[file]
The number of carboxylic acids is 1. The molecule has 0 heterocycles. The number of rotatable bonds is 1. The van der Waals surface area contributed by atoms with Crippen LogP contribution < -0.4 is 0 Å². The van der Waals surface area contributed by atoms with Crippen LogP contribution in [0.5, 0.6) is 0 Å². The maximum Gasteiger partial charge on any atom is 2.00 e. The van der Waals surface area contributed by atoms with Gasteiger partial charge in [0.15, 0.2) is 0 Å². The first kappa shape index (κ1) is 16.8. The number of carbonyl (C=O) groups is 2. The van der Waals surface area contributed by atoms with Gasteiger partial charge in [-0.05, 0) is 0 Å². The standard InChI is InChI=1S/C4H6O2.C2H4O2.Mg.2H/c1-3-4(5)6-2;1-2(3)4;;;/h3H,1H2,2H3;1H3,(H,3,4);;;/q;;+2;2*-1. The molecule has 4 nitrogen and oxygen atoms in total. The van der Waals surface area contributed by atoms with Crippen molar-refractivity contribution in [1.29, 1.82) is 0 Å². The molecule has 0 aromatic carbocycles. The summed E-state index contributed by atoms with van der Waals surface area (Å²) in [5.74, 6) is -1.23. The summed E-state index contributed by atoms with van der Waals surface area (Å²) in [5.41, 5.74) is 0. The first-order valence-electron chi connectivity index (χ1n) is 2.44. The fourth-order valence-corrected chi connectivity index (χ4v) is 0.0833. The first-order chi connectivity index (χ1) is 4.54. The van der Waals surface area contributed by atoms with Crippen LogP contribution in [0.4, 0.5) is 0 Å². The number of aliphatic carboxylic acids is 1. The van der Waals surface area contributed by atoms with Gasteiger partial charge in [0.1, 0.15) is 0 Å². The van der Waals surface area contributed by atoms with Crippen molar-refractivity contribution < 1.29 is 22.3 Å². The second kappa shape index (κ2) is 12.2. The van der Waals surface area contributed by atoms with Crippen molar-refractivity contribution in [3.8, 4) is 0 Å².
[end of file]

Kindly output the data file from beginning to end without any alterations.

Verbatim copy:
The number of carboxylic acids is 1. The molecule has 0 heterocycles. The number of rotatable bonds is 1. The van der Waals surface area contributed by atoms with Crippen LogP contribution < -0.4 is 0 Å². The van der Waals surface area contributed by atoms with Crippen LogP contribution in [0.5, 0.6) is 0 Å². The maximum Gasteiger partial charge on any atom is 2.00 e. The van der Waals surface area contributed by atoms with Gasteiger partial charge in [0.15, 0.2) is 0 Å². The first kappa shape index (κ1) is 16.8. The number of carbonyl (C=O) groups is 2. The van der Waals surface area contributed by atoms with Gasteiger partial charge in [-0.05, 0) is 0 Å². The standard InChI is InChI=1S/C4H6O2.C2H4O2.Mg.2H/c1-3-4(5)6-2;1-2(3)4;;;/h3H,1H2,2H3;1H3,(H,3,4);;;/q;;+2;2*-1. The molecule has 4 nitrogen and oxygen atoms in total. The van der Waals surface area contributed by atoms with Crippen molar-refractivity contribution in [1.29, 1.82) is 0 Å². The molecule has 0 aromatic carbocycles. The summed E-state index contributed by atoms with van der Waals surface area (Å²) in [5.74, 6) is -1.23. The summed E-state index contributed by atoms with van der Waals surface area (Å²) in [5.41, 5.74) is 0. The first-order valence-electron chi connectivity index (χ1n) is 2.44. The fourth-order valence-corrected chi connectivity index (χ4v) is 0.0833. The first-order chi connectivity index (χ1) is 4.54. The van der Waals surface area contributed by atoms with Crippen LogP contribution in [0.4, 0.5) is 0 Å². The number of aliphatic carboxylic acids is 1. The van der Waals surface area contributed by atoms with Gasteiger partial charge in [0.1, 0.15) is 0 Å². The van der Waals surface area contributed by atoms with Crippen molar-refractivity contribution < 1.29 is 22.3 Å². The second kappa shape index (κ2) is 12.2. The van der Waals surface area contributed by atoms with Crippen molar-refractivity contribution in [3.8, 4) is 0 Å².